Reading Jeff Schapiro's column in the Metro section of the Richmond Times-Dispatch is always one of the most boring experiences of my day. Everything that man writes is bland, but I suppose that that could be a symptom of writing about Virginia politics.
Today's column, though, actually looked to be somewhat promising: Debate shows Va.'s political middle seems to be fading. The fading political middle is extremely my thing! The first three paragraphs of the column continue to grab my attention, as Schapiro discusses the vanishing of centrism from politics in Virginia. Schapiro hints at his bad politics, but that's another post for another time.
But then something weird happens: Schapiro nearly completely stops talking about political polarization in Virginia. The rest of the column is a criticism of the gubernatorial debate's focus on national politics, rather than state politics. This is absolutely a fair criticism to make, but why did Schapiro lead off with a discussion of polarization, going so far as to title the column around the idea that centrism is going away?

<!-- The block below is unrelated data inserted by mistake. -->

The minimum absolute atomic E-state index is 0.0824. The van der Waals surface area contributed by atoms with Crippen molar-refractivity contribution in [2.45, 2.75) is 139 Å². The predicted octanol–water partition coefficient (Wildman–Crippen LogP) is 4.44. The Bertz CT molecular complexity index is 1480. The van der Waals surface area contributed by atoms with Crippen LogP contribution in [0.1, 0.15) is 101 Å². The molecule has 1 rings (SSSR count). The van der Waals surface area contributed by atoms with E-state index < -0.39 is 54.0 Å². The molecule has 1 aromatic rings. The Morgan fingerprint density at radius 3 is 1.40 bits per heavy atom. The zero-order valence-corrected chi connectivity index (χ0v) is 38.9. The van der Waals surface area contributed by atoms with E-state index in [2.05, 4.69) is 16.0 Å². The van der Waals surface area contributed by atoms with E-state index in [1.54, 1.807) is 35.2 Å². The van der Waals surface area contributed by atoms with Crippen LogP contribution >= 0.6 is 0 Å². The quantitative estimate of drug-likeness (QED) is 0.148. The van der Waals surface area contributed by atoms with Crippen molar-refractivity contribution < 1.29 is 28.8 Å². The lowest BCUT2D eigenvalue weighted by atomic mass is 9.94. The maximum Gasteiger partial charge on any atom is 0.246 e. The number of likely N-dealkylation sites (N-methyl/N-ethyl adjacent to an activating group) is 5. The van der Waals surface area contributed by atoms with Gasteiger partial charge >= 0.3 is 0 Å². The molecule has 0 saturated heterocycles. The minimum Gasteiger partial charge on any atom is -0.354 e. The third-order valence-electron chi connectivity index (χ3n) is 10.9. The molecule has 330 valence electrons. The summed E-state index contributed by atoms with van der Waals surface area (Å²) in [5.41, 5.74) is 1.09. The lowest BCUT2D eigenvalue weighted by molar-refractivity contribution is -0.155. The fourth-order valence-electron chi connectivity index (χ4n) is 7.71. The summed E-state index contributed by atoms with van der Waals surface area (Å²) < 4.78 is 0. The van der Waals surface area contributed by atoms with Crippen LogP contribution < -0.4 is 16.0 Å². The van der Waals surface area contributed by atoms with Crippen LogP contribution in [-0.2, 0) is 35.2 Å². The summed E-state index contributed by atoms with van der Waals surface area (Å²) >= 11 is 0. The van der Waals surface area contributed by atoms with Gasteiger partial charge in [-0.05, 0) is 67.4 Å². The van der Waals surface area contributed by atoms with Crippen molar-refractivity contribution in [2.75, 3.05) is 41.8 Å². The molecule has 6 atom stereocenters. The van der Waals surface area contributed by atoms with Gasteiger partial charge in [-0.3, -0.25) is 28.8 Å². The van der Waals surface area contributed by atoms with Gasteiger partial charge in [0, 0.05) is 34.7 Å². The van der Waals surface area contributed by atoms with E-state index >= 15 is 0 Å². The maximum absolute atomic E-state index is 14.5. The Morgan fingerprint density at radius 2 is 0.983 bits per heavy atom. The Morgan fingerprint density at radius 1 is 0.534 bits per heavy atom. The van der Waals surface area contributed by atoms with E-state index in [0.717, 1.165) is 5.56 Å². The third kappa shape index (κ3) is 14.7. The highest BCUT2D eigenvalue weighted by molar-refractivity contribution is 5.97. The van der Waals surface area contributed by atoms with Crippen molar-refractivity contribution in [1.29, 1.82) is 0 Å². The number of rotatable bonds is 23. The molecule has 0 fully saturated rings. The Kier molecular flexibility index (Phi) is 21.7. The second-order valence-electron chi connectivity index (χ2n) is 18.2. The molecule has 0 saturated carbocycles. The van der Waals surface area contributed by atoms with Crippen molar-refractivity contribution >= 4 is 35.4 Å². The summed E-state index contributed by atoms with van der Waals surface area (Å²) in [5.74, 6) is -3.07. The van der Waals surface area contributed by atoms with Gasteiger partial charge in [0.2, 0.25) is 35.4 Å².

About three-quarters of the way through the column, Schapiro does touch on the issue of polarization again, albeit briefly. He notes that both Northam and Gillespie are centrists, recalling that Northam voted for GWB and that Gillespie is friends with McAuliffe.
I have a theory as to why this column strayed so far away from it's intended purpose of highlighting the polarization of politics in Virginia: it's because the polarization isn't happening. In looking at the four major contenders in the race for governor just over a month ago, one can see that the two centrist candidates won out against everyone else. If this election was between Corey Stewart and Tom Perriello, I think that would be a good justification for the discussion about the disappearance of centrism in the state. But with a race for governor between Ralph Northam and Ed Gillespie, it's safe to say that centrism is alive and well in Virginia.